The distinction between the mediating technologies and that which is mediated (information) is made possible due to the underlying compatibility and interoperability that these technologies are characterized by today. Many of the features of the Internet, or what Kallinikos chooses to call the digital ecosystem, can be mediated by a variety of technologies. The long-lasting Gordian knot of incompatibility has been severed today. “For essentially two hundred years, perhaps even more, the production of texts, pictures and records for instance was tied to a particular technology. These technologies were islands, they were incompatible; they could not communicate with each other. There was for instance no way to tie a record, the reproduction of voice with the reproduction of a text through a typewriter. But this is exactly what is happening today. The differences between technologies have been abolished and although the technologies that produce them are many, they are today compatible and interoperable”, Kallinikos continues.


While it has been dubbed the era of digital revolution, the current development of these technologies is simply another phase in our technological evolution Kallinikos argues. “There is a long development although we may not see it as such. First, the importance of writing and specifically, mechanized writing like typography. This was important for society but also significant for businesses. Here I refer to accounting and financial information, to the production of records comparable across time and across locales which was absolutely necessary for the establishment of big business. And this story has been told by many but most interestingly by James Beniger”, says Kallinikos. Beniger, a professor of communications and sociology at the Annenberg School for Communication of University of Southern California put forward a vivid description of the origins of the information society. In his book The Control Revolution published in 1986 he connects the dots and traces the origins of modern information society to the need of control – and its vital component of feedback – to the early expanding mechanical production processes. It was inevitable, argues Beniger, that when control increases following the territorial expansion of operations you have to parallel that with increasingly more information in order to satisfy its need. “It is a dramatic and a complex process to explain in a few words but this is the beginning of the whole thing – the need to control the geographical expansion and functional complexity of business operations. In the mid-war years we had an immense production of stenographers, accountants, typewriters – all kinds of administrative work necessary to support the geographically dispersed operations of these organizations and the rising production volumes. Then, after the war, the first computer technologies emerged. Since then we basically have had a progression where these technologies developed and matured until the Internet arrived in the early 1990s”, Kallinikos explains.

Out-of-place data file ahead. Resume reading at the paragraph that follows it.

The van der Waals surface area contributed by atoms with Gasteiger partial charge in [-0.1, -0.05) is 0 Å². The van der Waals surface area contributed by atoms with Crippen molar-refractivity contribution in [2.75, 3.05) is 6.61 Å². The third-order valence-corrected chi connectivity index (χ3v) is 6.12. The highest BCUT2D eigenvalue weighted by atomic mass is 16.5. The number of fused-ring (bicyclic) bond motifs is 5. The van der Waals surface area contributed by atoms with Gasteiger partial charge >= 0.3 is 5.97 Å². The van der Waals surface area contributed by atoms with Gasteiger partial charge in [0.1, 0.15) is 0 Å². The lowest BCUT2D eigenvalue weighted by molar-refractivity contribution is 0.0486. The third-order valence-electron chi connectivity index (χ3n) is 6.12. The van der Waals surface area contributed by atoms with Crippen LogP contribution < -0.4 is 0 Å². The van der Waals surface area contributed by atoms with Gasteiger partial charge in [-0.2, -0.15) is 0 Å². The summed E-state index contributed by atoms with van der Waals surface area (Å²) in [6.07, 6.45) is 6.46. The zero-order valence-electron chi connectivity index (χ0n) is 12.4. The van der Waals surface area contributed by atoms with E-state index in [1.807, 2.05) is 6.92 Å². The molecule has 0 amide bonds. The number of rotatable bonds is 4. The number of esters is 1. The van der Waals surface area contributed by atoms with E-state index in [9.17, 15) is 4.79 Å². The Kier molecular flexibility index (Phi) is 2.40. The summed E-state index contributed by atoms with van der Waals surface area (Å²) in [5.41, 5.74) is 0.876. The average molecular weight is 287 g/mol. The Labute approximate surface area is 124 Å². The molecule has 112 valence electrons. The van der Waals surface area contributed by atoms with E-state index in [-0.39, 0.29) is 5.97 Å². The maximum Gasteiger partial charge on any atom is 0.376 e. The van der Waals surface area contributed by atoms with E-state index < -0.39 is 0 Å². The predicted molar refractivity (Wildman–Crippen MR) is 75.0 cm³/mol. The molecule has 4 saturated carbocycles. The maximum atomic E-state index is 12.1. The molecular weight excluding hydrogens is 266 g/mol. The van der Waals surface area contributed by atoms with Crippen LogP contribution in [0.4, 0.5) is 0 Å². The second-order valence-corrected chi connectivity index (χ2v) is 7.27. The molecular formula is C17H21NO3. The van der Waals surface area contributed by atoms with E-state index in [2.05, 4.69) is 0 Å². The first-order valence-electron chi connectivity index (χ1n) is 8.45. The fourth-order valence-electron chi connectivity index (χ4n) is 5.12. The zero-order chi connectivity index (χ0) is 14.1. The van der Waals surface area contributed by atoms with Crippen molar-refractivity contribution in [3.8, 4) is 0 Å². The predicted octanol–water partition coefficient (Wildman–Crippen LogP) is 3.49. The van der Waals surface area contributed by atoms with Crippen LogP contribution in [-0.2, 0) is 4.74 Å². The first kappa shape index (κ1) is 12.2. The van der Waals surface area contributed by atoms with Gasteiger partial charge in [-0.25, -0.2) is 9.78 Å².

The advent of the Internet was a turning point Kallinikos argues – the same kind of development but a different technology. What makes it so different is its comprehensiveness made possible by the deepening interoperability of information produced by a variety of software-based artifacts and technologies. “It really doesn’t matter which artifact or device you use for information. Once you are on the Internet, the information can be picked up by any other device. That is a very important development”, he continues.